trying a new chocolate wafer
chocolate crumbs

So, right on top of all of this, something else happened: my husband — who has the audacity to look younger and more handsome every year — turned 40. If you heard me freaking out (just a little) over our move being delayed a week, it was because the one thing we were trying to avoid was having people over for drinks and then going out to engage in vodka encased in ice blocks and tableside-prepped chopped liver but 24 hours after moving, which is exactly what happened, and of course, it was no big deal and, if anything, forced us to make quick work of the first half of the boxes. Happy birthday, baby: don’t you feel young after a few days of moving furniture around and schlepping boxes?

new york state raspberries

... Read the rest of raspberry swirl cheesecake on smittenkitchen.com


© smitten kitchen 2006-2012. | permalink to raspberry swirl cheesecake | 132 comments to date | see more: Celebration Cakes, Photo, Raspberries

07 Jul 15:39

sticky sesame chicken wings

by deb

sticky sesame wings

On the very long list of things that I am convinced that other people do effortlessly while I typical flail and fail in the face of — dancing, running, walking from one room to another without forgetting what they were looking for — making dinner on a regular basis with a minimum of brow sweat and complaining is near the top.

roasty, roasty

It likely doesn’t help that I often spend my cooking hours chasing some very specific idea (a star! a pretzel-y pretzel!) of what I want to cook next, and that this item may or may not amount to dinner, leading to countless days when I realize at 5 p.m. that I have an incoming hangry preschooler and very little plan for what to feed us. A domestic goddess, I hope you never mistake me for.

i reduced the run-off, because, why not

... Read the rest of sticky sesame chicken wings on smittenkitchen.com


© smitten kitchen 2006-2012. | permalink to sticky sesame chicken wings | 130 comments to date | see more: Photo, Poultry, Quick, Weeknight Favorite

26 Jun 04:01

Roasted Strawberry & Buttermilk Ice Cream

by Michelle

Roasted Strawberry & Buttermilk Ice Cream | browneyedbaker.com #recipe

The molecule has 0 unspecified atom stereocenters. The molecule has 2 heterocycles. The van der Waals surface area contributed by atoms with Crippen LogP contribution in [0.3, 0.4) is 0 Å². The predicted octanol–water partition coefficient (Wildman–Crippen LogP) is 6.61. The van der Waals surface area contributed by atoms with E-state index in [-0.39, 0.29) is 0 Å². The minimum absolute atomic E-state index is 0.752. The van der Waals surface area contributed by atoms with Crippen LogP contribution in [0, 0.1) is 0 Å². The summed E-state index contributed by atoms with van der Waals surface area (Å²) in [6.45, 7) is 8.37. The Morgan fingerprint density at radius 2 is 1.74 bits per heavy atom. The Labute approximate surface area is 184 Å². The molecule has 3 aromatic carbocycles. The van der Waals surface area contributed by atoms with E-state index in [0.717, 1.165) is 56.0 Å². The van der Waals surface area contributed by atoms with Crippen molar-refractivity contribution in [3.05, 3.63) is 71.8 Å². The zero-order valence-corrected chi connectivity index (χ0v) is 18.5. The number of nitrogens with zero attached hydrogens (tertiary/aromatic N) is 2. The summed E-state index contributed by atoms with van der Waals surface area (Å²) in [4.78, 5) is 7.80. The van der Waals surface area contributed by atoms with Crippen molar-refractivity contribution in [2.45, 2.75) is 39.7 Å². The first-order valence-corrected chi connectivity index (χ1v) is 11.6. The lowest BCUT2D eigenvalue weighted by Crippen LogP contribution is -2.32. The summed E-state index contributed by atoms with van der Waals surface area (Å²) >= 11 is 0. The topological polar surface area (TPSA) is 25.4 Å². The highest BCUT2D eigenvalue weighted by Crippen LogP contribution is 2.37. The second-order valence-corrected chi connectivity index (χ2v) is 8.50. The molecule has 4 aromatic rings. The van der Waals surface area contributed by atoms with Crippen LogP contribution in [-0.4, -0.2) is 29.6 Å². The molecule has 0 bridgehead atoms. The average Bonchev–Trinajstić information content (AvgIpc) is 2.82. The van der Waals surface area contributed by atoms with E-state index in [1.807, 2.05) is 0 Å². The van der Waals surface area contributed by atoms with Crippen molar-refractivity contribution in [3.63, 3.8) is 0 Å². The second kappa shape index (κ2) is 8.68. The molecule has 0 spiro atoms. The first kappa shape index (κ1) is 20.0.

I can’t believe that it’s already the end of June and this the very first batch of homemade ice cream I’ve churned up so far this year! I’m way, way behind on my ice cream game. I’ve been eating fresh fruit by the boatload for the last month, and wanted to make an ice cream that took advantage of the awesome produce we have right now. I have had the Jeni’s ice cream book on my shelf for well over a year now, and had yet to make a recipe from it, so I turned there first. As soon as I stumbled upon the roasted strawberry and buttermilk version, I knew I was in business.

Get the Recipe:Roasted Strawberry & Buttermilk Ice Cream


© Brown Eyed Baker

25 Jun 04:01

Cheesy Portabello-Tomato Appetizer

by Michelle

Marinated and Baked Portobello-Tomato Appetizer | browneyedbaker.com

Quite a few years ago (maybe 10!), we had a family cookout for 4th of July at my mom’s house and my aunt showed up with this appetizer. Even though it was gorgeous outside, we all huddled around my mom’s kitchen island and shoveled in baguette slice after baguette slice until the entire pan was empty. I can’t speak for anyone else, but I was not at all sorry for eating too much, or missing out on sunshine outside. I’ve thought about that appetizer ever since, and recently have been wanting to make it again, but was so bummed that I didn’t have the recipe. When I asked my aunt about it, she only vaguely remembered. Then, fate stepped in. I was going through old papers and organizing and there, from one of my very old recipe files that I kept, was the recipe.

Get the Recipe:Cheesy Portabello-Tomato Appetizer


© Brown Eyed Baker

12 Jun 14:00

The Essence of Fatherhood: 6 Simple Lessons

by zenhabits
By Leo Babauta

I’ve been a father for more than 21 years, and have 6 kids altogether, and have loved every messy minute of it.

And now I have a young brother who’s becoming a father this month, and is deeply scared by the prospect of fatherhood. He’s not sure if he’ll do a good job, worried he’ll fail.

I can tell him this: being a father is the scariest thing I’ve known in my life. All of a sudden, I was 19 and in charge of a fragile human life, so precious and dear but so flickering and easily put out. And I was completely unprepared — no class in school taught me what to do, and I had very few life lessons by that time.

It was the most terrifying experience ever. And it’s been the most rewarding thing I’ve ever done.

More rewarding than getting married, than running an ultramarathon, than starting a successful business, than helping thousands of people change their lives through my example.

But to be honest, I sucked at it at first.

My biggest problem, apart from a dreadful lack of knowing what the hell I was doing, was a sense of entitlement. My child should do what I say, behave a certain way, grow into the person I want her to be. That’s ridiculous, I now know, but it caused me all kinds of conflict in the beginning.

I now see a father not as a shaper of clay, but a herder of cats. A father isn’t molding a child into the perfect ideal of a human being he’d like her to be … he’s trying to keep her alive, and feel loved, as she grows into whatever she already is.